Theoretical Cosmology meetings
To actively encourage the field of theoretical cosmology and to set an informal stage for the exchange of ideas, the Dutch theoretical cosmology community organizes Friday afternoon meetings approximately 6 times a year — usually on the first Friday of the month. The meetings typically start in the afternoon with a main speaker, followed by a short break to continue with another seminar or journal club discussion on some topic of current interest. We end the afternoon with drinks. The supporting institutes in Leiden, Amsterdam, Groningen, Utrecht where recently joined by the strings and cosmology group in Leuven and take turns in hosting the event.
Utrecht Spring 2020
June 5 @ 14:00 - 17:00
Utrecht, June 5th.
This meeting will take place via remote connection. Here the information for connecting:
Time: June 5, 2020 02:00 PM Amsterdam
Join Zoom Meeting
Meeting ID: 939 4974 3367
14:00 – 14:30: Talk by Emanuele Castorina (CERN)
Title:Could quasar lensing time delays hint to a core component in halos, instead of H0 tension?
There is a growing tension between measurements of the Hubble parameter H0 based on the classic cosmic distance ladder method and measurements obtained through a fit of the standard ΛCDM model to the CMB or LSS data. Measurements of the time delay between the images of gravitationally lensed objects provide an alternative way to measure H0, and thus far the results of the H0LiCOW collaboration have been in agreement with the distance ladder.
It is therefore of uttermost importance to study all possible systematic effects, both observational and theoretical, that could reconcile the early and late Universe constraints.
In this talk I will focus on a well known systematic uncertainty associated with the choice of the family of models used to reconstruct the lens potential in time delay cosmography. I will show how current measurements of the H0LiCOW collaboration do not allow to distinguish between the most widely used lens profiles and an entire class of models which exhibit a subdominant core component. The latter would return a value of H0 in agreement with the CMB and LSS.
I will show how external datasets, like stellar kinematics, do not exclude the presence of a inner core. Finally I will speculate on what kind of dark matter models could generate such a core.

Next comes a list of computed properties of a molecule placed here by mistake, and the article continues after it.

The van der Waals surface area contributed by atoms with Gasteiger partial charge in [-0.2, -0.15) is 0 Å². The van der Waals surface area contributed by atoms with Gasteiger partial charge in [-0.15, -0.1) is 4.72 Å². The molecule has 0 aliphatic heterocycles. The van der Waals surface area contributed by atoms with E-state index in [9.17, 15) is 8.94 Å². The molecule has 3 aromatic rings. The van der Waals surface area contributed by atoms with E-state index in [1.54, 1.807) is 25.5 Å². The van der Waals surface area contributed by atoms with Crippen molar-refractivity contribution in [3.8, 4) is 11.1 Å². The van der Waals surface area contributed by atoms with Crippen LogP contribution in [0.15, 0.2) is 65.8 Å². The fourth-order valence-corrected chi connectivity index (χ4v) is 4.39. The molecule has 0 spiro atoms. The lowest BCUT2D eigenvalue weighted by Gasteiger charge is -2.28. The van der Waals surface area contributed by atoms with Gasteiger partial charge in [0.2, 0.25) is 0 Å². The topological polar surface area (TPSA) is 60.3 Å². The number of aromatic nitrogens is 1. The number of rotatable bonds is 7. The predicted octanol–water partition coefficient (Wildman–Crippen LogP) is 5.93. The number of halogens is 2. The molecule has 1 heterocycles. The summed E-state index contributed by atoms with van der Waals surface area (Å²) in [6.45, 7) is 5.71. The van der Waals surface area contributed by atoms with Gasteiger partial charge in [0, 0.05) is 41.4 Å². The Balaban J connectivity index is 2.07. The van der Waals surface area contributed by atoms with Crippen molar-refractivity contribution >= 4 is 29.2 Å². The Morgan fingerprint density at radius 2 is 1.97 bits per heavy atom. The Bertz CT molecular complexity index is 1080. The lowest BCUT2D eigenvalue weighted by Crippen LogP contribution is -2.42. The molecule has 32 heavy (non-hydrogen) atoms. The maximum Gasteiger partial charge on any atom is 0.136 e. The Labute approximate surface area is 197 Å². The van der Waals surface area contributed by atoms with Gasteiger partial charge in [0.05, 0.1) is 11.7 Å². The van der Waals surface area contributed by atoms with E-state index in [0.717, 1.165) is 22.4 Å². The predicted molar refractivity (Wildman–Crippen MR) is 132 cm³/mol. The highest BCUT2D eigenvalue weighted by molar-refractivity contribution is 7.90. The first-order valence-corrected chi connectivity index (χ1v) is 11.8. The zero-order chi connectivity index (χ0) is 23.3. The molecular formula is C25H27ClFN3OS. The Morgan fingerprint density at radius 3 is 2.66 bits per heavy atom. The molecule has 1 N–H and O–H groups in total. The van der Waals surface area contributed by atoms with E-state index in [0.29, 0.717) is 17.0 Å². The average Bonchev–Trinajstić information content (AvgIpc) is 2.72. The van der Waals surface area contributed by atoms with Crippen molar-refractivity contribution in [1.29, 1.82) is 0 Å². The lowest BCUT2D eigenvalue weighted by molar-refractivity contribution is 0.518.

14:45 – 15:15: Talk by Drazen Glavan (UCLouvain)
Title: Loop corrections to E&M fluctuations in inflation
Vector fields are insensitive to the rapid expansion of the primordial inflating universe due to the conformal coupling to gravity. However, they may couple to other light fields that are sensitive to the expansion and experience huge gravitational particle production, such as the complex scalar. In that case the vector field can develop large electric and magnetic field fluctuations induced by the gravitationally enhanced charge fluctuations. I will present a computation of the one-loop corrections to the electric and magnetic field correlators of SQED in power-law inflation. One-loop corrections show secular enhancement and spatial running at superhorizon separations, and easily dwarf the tree-level contributions. The correlators satisfy a hierarchy due to Faraday’s law in inflation, which dictates that electric fields are always larger than magnetic ones.
15:30 – 16:00: Talk by Macarena Lagos (KICP – University of Chicago)
Title: Testing dark energy with standard sirens
As we enter the era of precision cosmology, the behavior of gravity on large scales and the nature of the main constituents of the universe still remain debatable. Future data from the Cosmic Microwave Background and galaxy surveys, along with the advent of gravitational waves (GW) will provide us precise constraints that will help uncover some cosmological puzzles. In this talk, I will focus on testing the nature of dark energy with GW. In particular, I will argue that in the LCDM there is a universal gravitational coupling —given by Newton’s gravitational constant— but if dark energy is dynamical then it can induce a time evolution in the gravitational coupling, which can be tested with direct GW detections. I will discuss some forecasts for LIGO, and mention how these observations will complement present constraints on time-varying gravitational couplings from cosmology and solar system observations.
16:00 – 16:45: Virtual Borrel